16.170 commercial & individual notices of publication

From: Humanist Discussion Group (by way of Willard McCarty (w.mccarty@btinternet.com)
Date: Thu Aug 22 2002 - 10:05:27 EDT

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                   Humanist Discussion Group, Vol. 16, No. 170.
           Centre for Computing in the Humanities, King's College London

       [1] From: Steve Krause <skrause@ONLINE.EMICH.EDU> (14)
             Subject: Re: 16.167 commercial & individual notices of

       [2] From: Aimee Morrison (32)
             Subject: commercial research

             Date: Thu, 22 Aug 2002 06:59:35 -0700
             From: Steve Krause <skrause@ONLINE.EMICH.EDU>
             Subject: Re: 16.167 commercial & individual notices of publication


    I quite frankly don't understand what all the fuss is about with postings
    of notices of publication and such. This mailing list is different than
    others I'm on in that it really isn't much of a "discussion," at least in
    the way that my other groups are "no moderation/post a message about
    anything/almost anything goes" discussion groups. Rather, I've always
    thought of this group as primarily about announcements, be they for
    (supposedly) non-commercial academic enterprises or (supposedly) commercial
    presses. So I for one hope these things keep coming.


    Steven D. Krause
    Associate Professor, Department of English Language and Literature
    Eastern Michigan University * 614G Pray-Harrold Hall
    Ypsilanti, MI 48197 * 734-487-1363 * http://krause.emich.edu

    --[2]------------------------------------------------------------------ Date: Thu, 22 Aug 2002 07:00:05 -0700 From: Aimee Morrison <ahm@ualberta.ca> Subject: commercial research

    hello all,

    i've been thinking about advertising and books, and being an academic and being a computing humanist in the 'digital age.' i've had a couple of spin-off ideas from the original discussion.

    1. i get a lot of paper spam from presses that both excites and depresses me: mostly, i can't afford what's on offer, but i'm grateful to hear of recent publications in my field, and that this information has cost me nothing in the way of research time. however, this practice does add to the terrifying feeling that no matter how fast i read, i'm falling ever further behind. this has a somewhat salubrious side effect, in that it encourages me to try to keep on top of things. peer pressure. similarly digital notices -- even being *aware* of recent work makes me feel more engaged in my field. i'd like to keep commercial spam out of my life, but the kinds of forwarded--member-vetted--notices we get here don't bother me at all.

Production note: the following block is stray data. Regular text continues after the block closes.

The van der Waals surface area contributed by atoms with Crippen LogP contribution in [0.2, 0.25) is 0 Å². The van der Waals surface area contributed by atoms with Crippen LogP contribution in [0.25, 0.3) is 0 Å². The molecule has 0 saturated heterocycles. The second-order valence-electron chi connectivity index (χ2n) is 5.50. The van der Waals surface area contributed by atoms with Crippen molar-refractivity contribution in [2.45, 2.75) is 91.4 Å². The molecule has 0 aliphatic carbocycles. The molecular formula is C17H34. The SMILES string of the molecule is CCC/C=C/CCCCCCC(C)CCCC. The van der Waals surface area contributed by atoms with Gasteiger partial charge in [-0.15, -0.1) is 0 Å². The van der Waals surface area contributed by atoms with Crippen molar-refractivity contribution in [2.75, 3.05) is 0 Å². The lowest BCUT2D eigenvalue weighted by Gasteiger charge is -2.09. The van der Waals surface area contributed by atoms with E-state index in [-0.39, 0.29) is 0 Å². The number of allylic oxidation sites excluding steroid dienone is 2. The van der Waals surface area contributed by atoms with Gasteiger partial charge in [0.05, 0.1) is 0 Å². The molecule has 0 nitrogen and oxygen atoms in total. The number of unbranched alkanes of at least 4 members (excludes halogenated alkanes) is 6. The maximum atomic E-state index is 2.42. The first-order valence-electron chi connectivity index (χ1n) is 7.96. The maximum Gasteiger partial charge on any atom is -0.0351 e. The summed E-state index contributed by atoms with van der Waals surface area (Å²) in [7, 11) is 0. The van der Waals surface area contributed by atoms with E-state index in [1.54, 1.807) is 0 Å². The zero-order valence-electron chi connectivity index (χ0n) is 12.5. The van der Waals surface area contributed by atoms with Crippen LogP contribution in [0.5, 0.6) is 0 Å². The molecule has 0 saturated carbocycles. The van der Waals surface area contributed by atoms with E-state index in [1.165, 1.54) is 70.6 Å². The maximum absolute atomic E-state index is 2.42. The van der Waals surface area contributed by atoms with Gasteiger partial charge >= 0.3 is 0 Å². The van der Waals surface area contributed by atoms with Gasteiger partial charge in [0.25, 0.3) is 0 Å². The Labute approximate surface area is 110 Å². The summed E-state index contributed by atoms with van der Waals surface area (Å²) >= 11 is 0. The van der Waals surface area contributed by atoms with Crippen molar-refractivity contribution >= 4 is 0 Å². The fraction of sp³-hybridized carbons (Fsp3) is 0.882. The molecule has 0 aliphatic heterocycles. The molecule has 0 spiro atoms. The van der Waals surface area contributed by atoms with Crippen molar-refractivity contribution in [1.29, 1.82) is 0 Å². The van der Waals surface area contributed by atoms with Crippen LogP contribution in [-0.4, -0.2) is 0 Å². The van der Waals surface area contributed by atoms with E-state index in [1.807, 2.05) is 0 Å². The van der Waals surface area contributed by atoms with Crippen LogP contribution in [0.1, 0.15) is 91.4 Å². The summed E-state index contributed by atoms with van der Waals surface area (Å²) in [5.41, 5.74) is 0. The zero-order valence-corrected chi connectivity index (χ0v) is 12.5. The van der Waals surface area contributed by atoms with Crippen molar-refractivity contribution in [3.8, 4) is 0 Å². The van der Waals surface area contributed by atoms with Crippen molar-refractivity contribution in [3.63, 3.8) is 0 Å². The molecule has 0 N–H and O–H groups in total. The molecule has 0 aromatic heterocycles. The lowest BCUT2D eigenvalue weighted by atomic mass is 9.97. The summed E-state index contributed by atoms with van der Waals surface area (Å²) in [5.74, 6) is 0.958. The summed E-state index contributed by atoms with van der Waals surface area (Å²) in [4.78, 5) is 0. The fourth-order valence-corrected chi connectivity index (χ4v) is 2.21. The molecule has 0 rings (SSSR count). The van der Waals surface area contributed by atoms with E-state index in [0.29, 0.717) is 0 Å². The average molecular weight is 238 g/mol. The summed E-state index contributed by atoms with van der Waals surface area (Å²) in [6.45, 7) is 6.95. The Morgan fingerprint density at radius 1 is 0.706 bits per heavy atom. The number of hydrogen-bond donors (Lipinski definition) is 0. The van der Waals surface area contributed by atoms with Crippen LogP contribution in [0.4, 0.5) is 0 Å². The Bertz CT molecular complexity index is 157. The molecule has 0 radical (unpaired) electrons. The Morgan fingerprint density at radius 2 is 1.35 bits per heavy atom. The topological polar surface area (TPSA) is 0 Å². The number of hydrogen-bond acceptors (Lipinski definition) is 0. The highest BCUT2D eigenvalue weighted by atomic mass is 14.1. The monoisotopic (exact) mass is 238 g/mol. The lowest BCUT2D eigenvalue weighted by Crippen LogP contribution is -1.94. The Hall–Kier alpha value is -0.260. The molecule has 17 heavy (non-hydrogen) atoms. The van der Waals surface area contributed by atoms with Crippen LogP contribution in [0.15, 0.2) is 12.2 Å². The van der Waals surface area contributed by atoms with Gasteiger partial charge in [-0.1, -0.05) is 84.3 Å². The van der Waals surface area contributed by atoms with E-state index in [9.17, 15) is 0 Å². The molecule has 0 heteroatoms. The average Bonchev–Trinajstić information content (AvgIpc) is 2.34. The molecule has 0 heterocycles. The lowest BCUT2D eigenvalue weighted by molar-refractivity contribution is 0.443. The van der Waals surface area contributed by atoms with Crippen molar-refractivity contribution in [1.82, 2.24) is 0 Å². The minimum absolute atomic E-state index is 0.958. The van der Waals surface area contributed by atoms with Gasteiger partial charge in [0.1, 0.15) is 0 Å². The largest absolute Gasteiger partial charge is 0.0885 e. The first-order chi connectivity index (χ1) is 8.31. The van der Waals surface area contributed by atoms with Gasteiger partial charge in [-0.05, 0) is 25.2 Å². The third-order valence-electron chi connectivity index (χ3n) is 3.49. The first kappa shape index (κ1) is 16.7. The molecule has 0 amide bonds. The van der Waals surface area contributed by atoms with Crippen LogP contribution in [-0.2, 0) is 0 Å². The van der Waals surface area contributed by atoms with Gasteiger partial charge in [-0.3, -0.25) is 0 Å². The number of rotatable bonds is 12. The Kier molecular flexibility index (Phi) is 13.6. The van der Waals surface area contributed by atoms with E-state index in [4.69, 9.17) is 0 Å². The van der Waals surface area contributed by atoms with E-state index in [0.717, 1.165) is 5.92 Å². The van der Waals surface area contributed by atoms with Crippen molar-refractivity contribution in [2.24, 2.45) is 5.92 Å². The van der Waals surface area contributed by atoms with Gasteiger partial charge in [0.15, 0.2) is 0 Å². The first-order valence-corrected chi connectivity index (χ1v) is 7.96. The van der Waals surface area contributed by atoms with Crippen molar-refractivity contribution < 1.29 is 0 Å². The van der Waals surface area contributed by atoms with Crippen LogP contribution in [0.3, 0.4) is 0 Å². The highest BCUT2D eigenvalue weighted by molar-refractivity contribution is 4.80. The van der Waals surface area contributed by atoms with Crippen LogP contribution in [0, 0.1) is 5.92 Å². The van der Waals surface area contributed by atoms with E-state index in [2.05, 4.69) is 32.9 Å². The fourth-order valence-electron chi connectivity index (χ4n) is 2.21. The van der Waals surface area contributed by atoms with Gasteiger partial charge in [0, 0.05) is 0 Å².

2. i don't know about the rest of you, but one of my new(ish) research tools is amazon.ca. ditto university press web sites, and abebooks.com, and other booksellers. when i'm trying to get on top of a topic, i hit three or four major library catalogues, periodical databases, and, increasingly, these commercial sites. i have to say, my research is definitely more effective for this addition of commercial materials. i know a *lot* of graduate students who use the commercial booksellers as research tools. it stands to reason they'd be effective: a lot of money goes into making the sites easy to use and very helpful, so that you'll buy things. for every book from amazon that i buy, though, i probably visit the site 10 times just to do research on books i later get out of the library. interesting.

    any thoughts? aimee

    . ++++++++++++++++++++++++ Aimee Morrison "Nothing in education is so PhD Program, Dept. of English astonishing as the amount of University of Alberta ignorance it accumulates in the ahm@ualberta.ca form of inert facts." -- Henry Adams

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